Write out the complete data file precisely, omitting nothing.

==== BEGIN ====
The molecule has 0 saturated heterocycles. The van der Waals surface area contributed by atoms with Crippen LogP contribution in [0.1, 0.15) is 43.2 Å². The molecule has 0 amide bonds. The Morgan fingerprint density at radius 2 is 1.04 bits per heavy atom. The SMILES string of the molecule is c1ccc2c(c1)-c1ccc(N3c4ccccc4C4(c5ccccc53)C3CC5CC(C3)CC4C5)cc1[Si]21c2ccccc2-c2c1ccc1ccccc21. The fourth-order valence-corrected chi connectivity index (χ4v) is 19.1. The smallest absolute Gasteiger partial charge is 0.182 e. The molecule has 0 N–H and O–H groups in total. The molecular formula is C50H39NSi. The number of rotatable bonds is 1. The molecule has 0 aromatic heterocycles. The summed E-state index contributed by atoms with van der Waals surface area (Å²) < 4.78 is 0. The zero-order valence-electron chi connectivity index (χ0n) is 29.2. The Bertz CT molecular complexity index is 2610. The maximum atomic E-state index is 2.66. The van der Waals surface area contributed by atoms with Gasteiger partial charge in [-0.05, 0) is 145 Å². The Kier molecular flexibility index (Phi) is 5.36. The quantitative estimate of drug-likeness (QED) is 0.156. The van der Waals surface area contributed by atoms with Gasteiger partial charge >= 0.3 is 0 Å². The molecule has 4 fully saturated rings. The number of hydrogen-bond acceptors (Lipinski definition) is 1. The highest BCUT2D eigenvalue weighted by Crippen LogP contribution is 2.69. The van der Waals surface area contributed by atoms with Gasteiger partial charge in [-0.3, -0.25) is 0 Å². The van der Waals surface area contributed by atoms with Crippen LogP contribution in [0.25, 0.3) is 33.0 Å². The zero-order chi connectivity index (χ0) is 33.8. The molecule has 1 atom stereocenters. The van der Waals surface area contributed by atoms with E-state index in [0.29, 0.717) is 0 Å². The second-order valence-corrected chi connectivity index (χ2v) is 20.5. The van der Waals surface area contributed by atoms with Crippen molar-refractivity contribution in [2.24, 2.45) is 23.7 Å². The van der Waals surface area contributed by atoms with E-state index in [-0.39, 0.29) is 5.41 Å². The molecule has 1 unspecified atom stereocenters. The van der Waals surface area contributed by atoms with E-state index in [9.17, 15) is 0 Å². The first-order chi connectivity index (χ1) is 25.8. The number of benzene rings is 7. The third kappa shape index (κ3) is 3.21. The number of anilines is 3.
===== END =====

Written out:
The molecule has 0 saturated heterocycles. The van der Waals surface area contributed by atoms with Crippen LogP contribution in [0.1, 0.15) is 43.2 Å². The molecule has 0 amide bonds. The Morgan fingerprint density at radius 2 is 1.04 bits per heavy atom. The SMILES string of the molecule is c1ccc2c(c1)-c1ccc(N3c4ccccc4C4(c5ccccc53)C3CC5CC(C3)CC4C5)cc1[Si]21c2ccccc2-c2c1ccc1ccccc21. The fourth-order valence-corrected chi connectivity index (χ4v) is 19.1. The smallest absolute Gasteiger partial charge is 0.182 e. The molecule has 0 N–H and O–H groups in total. The molecular formula is C50H39NSi. The number of rotatable bonds is 1. The molecule has 0 aromatic heterocycles. The summed E-state index contributed by atoms with van der Waals surface area (Å²) < 4.78 is 0. The zero-order valence-electron chi connectivity index (χ0n) is 29.2. The Bertz CT molecular complexity index is 2610. The maximum atomic E-state index is 2.66. The van der Waals surface area contributed by atoms with Gasteiger partial charge in [-0.05, 0) is 145 Å². The Kier molecular flexibility index (Phi) is 5.36. The quantitative estimate of drug-likeness (QED) is 0.156. The van der Waals surface area contributed by atoms with Gasteiger partial charge >= 0.3 is 0 Å². The molecule has 4 fully saturated rings. The number of hydrogen-bond acceptors (Lipinski definition) is 1. The highest BCUT2D eigenvalue weighted by Crippen LogP contribution is 2.69. The van der Waals surface area contributed by atoms with Gasteiger partial charge in [-0.3, -0.25) is 0 Å². The van der Waals surface area contributed by atoms with Crippen LogP contribution in [0.25, 0.3) is 33.0 Å². The zero-order chi connectivity index (χ0) is 33.8. The molecule has 1 atom stereocenters. The van der Waals surface area contributed by atoms with E-state index in [0.29, 0.717) is 0 Å². The second-order valence-corrected chi connectivity index (χ2v) is 20.5. The van der Waals surface area contributed by atoms with Crippen molar-refractivity contribution in [2.24, 2.45) is 23.7 Å². The van der Waals surface area contributed by atoms with E-state index in [-0.39, 0.29) is 5.41 Å². The molecule has 1 unspecified atom stereocenters. The van der Waals surface area contributed by atoms with E-state index in [9.17, 15) is 0 Å². The first-order chi connectivity index (χ1) is 25.8. The number of benzene rings is 7. The third kappa shape index (κ3) is 3.21. The number of anilines is 3.